The Pentagon is considering keeping some US troops near oilfields in northeastern Syria alongside Kurdish-led Syrian Democratic Forces (SDF) to help deny oil to Islamic State militants, Defense Secretary Mark Esper has said.
US troops are crossing into Iraq as part of a broader withdrawal from Syria ordered by President Donald Trump, a decision that allowed Turkey to launch an offensive against the SDF which for years was a US ally battling Islamic State.
More than 100 vehicles crossed the border into Iraq early on Monday from the northeast tip of Syria, where Turkey agreed to pause its offensive for five days under a deal with Washington.
The truce expires on Wednesday morning (Australian time), just after Turkish President Tayyip Erdogan is set to discuss next steps in the region at a meeting in Russia with President Vladimir Putin.
Speaking to reporters during a trip to Afghanistan, Mr Esper said that, while the US withdrawal was under way, some troops were still with partner forces near oilfields and there had been discussions about keeping some of them there.
He said that was one option and no decision had been made “with regard to numbers or anything like that”. The Pentagon’s job was to look at different options, he added.
“We presently have troops in a couple of cities that (are)located right near that area,” Mr Esper said.
“The purpose is to deny access, specifically revenue to ISIS (Islamic State) and any other groups that may want to seek that revenue to enable their own malign activities.”
Mr Trump’s shift has opened a new chapter in Syria’s more than eight-year war and prompted a rush by Turkey and by the Damascus government and its ally Russia to fill the vacuum left by the Americans.
“The ceasefire is holding up very nicely. There are some minor skirmishes that have ended quickly. New areas being resettled with Kurds. U.S. soldiers are not in combat or ceasefire zone. We have secured the Oil.” Mark Esper, Secretary of Defense. Ending endless wars!
— Donald J. Trump (@realDonaldTrump) October 20, 2019
His decision has been criticised in Washington and elsewhere as a betrayal of Kurdish allies who had fought for years alongside US troops in a region rich in oil reserves and farmland.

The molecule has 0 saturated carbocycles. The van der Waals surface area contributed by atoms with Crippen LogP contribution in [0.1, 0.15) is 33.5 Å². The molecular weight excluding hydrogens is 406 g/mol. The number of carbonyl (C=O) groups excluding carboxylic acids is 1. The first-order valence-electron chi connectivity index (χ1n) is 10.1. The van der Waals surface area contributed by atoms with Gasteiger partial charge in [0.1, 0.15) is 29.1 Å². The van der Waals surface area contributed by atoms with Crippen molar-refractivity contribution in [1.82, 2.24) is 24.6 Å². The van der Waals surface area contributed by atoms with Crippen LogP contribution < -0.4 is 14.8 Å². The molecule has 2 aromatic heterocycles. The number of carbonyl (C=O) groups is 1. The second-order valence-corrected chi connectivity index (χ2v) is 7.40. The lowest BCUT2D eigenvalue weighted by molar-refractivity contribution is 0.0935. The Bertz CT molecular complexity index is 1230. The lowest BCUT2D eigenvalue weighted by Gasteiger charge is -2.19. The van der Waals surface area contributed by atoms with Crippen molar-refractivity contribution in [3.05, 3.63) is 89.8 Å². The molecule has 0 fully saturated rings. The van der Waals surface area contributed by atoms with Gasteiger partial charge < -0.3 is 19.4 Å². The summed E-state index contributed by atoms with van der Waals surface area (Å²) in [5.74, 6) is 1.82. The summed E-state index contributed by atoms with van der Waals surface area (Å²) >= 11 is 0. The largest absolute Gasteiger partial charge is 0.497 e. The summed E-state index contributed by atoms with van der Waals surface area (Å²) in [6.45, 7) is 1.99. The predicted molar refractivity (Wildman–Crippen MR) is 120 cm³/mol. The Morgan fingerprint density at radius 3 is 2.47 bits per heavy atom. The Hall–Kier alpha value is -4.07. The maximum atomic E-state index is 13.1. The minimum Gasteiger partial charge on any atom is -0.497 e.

Turkey is seeking to set up a “safe zone” as a buffer against the YPG militia, the main component of the SDF. Ankara sees the YPG as a terrorist group due to its links to Kurdish insurgents in south-east Turkey.
Mr Erdogan has said Ankara will resume its assault in Syria when the deadline expires on Tuesday if the SDF has not pulled back from its proposed zone, which spans much of the border.
Mr Erdogan has also said Turkey will set up a dozen observation posts in the “safe zone”, prompting criticism from Iran.
“The issues should be resolved by diplomatic means … Syria’s integrity should be respected,” Iranian foreign ministry spokesman Abbas Mousavi told a weekly news conference on Monday broadcast live on state TV.
Russian Defence Minister Sergei Shoigu was quoted as saying that Moscow, which is also allied with Damascus, hopes its coordination with the United States and Turkey will help security and stability in the region.
Turkey’s nearly two-week old offensive has displaced some 300,000 people and led to 120 casualties among civilians and 470 among SDF fighters, the Syrian Observatory for Human Rights said on Sunday evening (Australian time). Turkey says 765 terrorists but no civilians have been killed in its offensive.
The SDF said they had withdrawn from the border town of Ras al Ain under the US-brokered ceasefire deal, but a spokesman for Turkish-backed Syrian rebels said the withdrawal was not yet complete.
Turkish security sources said on Monday Kurdish YPG forces were advancing towards Al Hasakah, which is south of the proposed safe zone, adding some 125 vehicles had already left. They also said more than 80 Kurdish militants had been captured alive or surrendered to Turkish forces.